Matt Welch [] : Republican old guard cannot accept Tea Party or Libertarian Presidential candidates and will lose their support in the election

Story Transcript

PAUL JAY, SENIOR EDITOR, TRNN: Welcome to The Real News Network. I’m Paul Jay. The Republican race continues. The debate’s ongoing. And we’ve seen some fireworks. Michele Bachmann and Ron Paul have landed some blows onto Rick Perry’s nose. Here’s a example of a couple of those.


WOLF BLITZER: Congressman Paul, you’re from Texas. Does your governor deserve all that credit?

RON PAUL: Not quite. I’m a taxpayer there. My taxes have gone up. Our taxes have doubled since he’s been in office. Our debt–our spending has gone up double. Our debt has gone up nearly triple. So no. And 170,000 of the jobs were government jobs. So I would put a little damper on this, but I don’t want to offend the governor, ’cause he might raise my taxes or something.

BLITZER: Go–alright. Hold on one second. First, Congresswoman Bachmann, then Senator Santorum.

MICHELE BACHMANN: I just wanted to add that we cannot forget that in the midst of this executive order, there was a big drug company that made millions of dollars because of this mandate. We can’t deny that.

BLITZER: What are you suggesting?

BACHMANN: What I’m saying is that it’s wrong for a drug company–because the governor’s former chief of staff was the chief lobbyist for this drug company, the drug company gave thousands of dollars in political donations to the governor. And this is just flat out wrong.


JAY: Well, that, in my opinion, leaves the Republican Party at somewhat of an impasse. The Tea Party and Libertarian right has hammered Rick Perry. It’s very hard to see how that segment of the party could go along and campaign for a Mitt Romney. So where does that leave things? Now joining us to help us deconstruct the race is Matt Welch. Matt is the editor-in-chief of the libertarian magazine Reason magazine. Thanks for joining us again, Matt.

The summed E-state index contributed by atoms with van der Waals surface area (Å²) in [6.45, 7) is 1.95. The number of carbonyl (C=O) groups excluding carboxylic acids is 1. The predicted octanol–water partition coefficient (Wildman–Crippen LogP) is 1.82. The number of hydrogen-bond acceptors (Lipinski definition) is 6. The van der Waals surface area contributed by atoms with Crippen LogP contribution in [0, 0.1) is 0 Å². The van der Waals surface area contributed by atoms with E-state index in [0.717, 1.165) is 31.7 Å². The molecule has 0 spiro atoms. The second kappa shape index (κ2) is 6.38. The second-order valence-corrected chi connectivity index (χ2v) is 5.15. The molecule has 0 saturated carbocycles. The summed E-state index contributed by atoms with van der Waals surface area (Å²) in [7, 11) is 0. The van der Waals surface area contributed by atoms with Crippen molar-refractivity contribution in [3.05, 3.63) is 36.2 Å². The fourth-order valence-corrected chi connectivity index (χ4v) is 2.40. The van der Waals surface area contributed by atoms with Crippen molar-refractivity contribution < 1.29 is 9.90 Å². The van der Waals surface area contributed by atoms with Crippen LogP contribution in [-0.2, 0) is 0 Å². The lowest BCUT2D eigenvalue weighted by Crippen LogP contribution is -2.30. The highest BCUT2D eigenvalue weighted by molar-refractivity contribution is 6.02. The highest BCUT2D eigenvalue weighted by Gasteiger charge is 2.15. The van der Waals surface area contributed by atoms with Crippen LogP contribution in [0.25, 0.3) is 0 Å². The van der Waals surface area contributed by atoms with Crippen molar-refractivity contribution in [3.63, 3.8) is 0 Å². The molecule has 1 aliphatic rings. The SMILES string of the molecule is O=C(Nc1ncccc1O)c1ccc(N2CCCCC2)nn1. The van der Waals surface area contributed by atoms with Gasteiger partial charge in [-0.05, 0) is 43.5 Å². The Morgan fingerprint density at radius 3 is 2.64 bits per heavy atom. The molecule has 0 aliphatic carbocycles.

JAY: Okay. So what’s your take on what I said? And are they at an impasse? And what do you think’s happening here?

WELCH: We’re seeing the battle for the kind of soul of the Republican Party in a way that we haven’t seen maybe in a generation. And that’s kind of fascinating for us non-Republicans to watch it unfold, even if a bit morbidly fascinating. Mitt Romney, you’re right, no one, really, in their right mind is passionate about Mitt Romney, with the possible exception of his family. But he is serving the same role that we saw John Kerry serve for Democrats in 2004: we think this tall, handsome guy from Massachusetts has a presentable enough face to win against a presumably unpopular president, period. And so all of the flip-flops, all of the not standing for any particular principle and spending all of this debate time weaseling out of this or that past statement, that’s okay, because he seems less scary than Rick Perry and then less crazy as Ron Paul–and now I’m talking about a Republican establishment point of view more than I am my own. Rick Perry, it’s unclear where he’s fitting in. I mean, he has a big support among the populist right, which has overlap with but is not the same as the Tea Party right or the Libertarian, wherever the Libertarians belong on any spectrum, and he is getting hammered. He’s this year’s frontrunner right now. So was Rudy Giuliani four years ago, and he kind of dissolved pretty quickly. Then you have Ron Paul, who’s running again and is much stronger than he was before. And all of the movement around him and the ideas that he’s been talking about had had much more purchase in the Republican Party, and especially among the Tea Party and grassroots. And at the same time, he is completely unpalatable to the Republican establishment in many ways. So it’s still early. We don’t know where this tension’s going to play out.